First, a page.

There are thousands of disease in the world. Some of these diseases are rare while there are others which are common. In many cases, the most common diseases are the ones which are very dangerous. Diseases such as HIV/AIDS, pneumonia, tuberculosis, lung cancer and syphilis are common because every year a lot of people contract the disease and the rate of death is high or it keeps increasing.
All the diseases that are known are categorized into 10 major groups. They are: viral, bacterial, cancer, autoimmune, sexually transmitted, digestive, heart, blood, thyroid and nerve.
However, having known diseases are categorized into 10 major groups or there are 10 major types of diseases, it is imperative for a person to understand the meaning of disease. What is disease? Biology-Online defines disease as “An abnormal condition of an organism which interrupts the normal bodily functions that often lead to feeling of pain and weakness, and usually associated with symptoms and signs.”
Disease is also defined as “A pathological condition in which the normal functioning of an organism or body is impaired or disrupted resulting in extreme pain, dysfunction, distress, or death.”
The list below is a brief description or overview of the common diseases in the world which also happen to be the the world’s most dangerous diseases.
Malaria is a disease spread by a female mosquito, Anopheles. When it bites an infected person, the mosquito ingests the malaria parasite and after a week, it is capable of transmitting the disease to a non-infected person.
The most affected regions in the world are developing countries especially Sub-Saharan Africa. The elderly, pregnant women and children under the age of five years are the most vulnerable groups. When it affects pregnant women, it may lead to spontaneous abortion and miscarriage.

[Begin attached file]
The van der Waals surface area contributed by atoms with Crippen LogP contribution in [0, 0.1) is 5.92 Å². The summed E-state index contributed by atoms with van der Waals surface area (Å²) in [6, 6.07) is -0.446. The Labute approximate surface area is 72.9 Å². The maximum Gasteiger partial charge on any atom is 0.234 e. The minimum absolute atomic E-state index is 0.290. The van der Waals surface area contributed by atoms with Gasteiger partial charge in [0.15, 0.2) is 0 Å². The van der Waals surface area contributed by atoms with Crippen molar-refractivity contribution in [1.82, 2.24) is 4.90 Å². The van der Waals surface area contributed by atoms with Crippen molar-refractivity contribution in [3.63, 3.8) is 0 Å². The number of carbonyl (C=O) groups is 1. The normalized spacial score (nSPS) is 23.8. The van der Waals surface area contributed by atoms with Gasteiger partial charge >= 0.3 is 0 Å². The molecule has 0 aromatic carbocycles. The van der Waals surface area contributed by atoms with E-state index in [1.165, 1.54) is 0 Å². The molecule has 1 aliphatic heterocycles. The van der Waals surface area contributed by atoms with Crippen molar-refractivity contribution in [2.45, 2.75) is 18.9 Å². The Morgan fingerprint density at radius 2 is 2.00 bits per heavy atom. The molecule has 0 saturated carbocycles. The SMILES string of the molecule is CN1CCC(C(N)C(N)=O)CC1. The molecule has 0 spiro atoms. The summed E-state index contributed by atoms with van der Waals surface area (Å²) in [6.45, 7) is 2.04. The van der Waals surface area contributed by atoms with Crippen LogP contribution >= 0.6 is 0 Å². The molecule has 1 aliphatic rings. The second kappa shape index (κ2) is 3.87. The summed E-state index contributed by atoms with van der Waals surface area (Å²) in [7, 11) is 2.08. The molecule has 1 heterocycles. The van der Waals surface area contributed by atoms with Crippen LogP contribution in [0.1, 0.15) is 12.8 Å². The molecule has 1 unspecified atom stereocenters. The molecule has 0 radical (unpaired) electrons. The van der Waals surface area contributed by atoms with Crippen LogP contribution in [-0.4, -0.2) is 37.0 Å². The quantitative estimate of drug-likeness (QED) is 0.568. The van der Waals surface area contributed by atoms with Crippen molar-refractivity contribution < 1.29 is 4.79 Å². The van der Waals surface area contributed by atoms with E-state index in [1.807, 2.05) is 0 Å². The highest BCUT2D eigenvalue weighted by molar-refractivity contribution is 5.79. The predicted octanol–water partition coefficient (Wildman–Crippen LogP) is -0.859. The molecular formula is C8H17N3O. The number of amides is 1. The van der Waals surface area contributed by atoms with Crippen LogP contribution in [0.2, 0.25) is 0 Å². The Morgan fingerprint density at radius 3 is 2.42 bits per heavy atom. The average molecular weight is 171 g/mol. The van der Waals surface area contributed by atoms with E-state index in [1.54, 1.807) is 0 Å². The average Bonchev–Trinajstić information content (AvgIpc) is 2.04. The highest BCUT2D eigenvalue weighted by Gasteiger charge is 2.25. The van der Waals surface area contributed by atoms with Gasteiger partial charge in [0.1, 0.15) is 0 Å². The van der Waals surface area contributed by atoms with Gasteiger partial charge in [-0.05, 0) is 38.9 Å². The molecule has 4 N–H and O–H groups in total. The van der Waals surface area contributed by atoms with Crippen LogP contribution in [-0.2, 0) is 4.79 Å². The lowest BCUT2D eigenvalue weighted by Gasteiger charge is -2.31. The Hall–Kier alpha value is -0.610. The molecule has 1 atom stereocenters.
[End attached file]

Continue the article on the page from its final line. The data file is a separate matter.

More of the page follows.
It is estimated by World Health Organization (WHO) that a half of the world’s population is at risk of malaria. The World Health Organization (WHO) states, “In 2010, there were about 219 million malaria cases (with uncertainty range of 154 million to 289 million) and an estimated 660,000 malaria deaths (with uncertainty range of 490,000 to 836,000).”
In Africa a child dies of malaria every 3 seconds (one out of five children).
The symptoms of malaria include: headache, muscle aches, stomach pains, fever, nausea, vomiting and diarrhea. If immediate or early medication is not sought, it can be fatal. The advanced symptoms of malaria are: anemia, paralysis, comma, kidney failure, jaundice and convulsion.
AIDS is caused by HIV virus. The HIV virus damages the white blood cells responsible for fighting diseases. When many of the defense cells – white blood cells – have been destroyed the body becomes weak and vulnerable to opportunistic diseases. Opportunistic diseases are diseases which take advantage of the lowered body immunity. Examples of opportunistic diseases are: pneumonia, tuberculosis and diarrhea.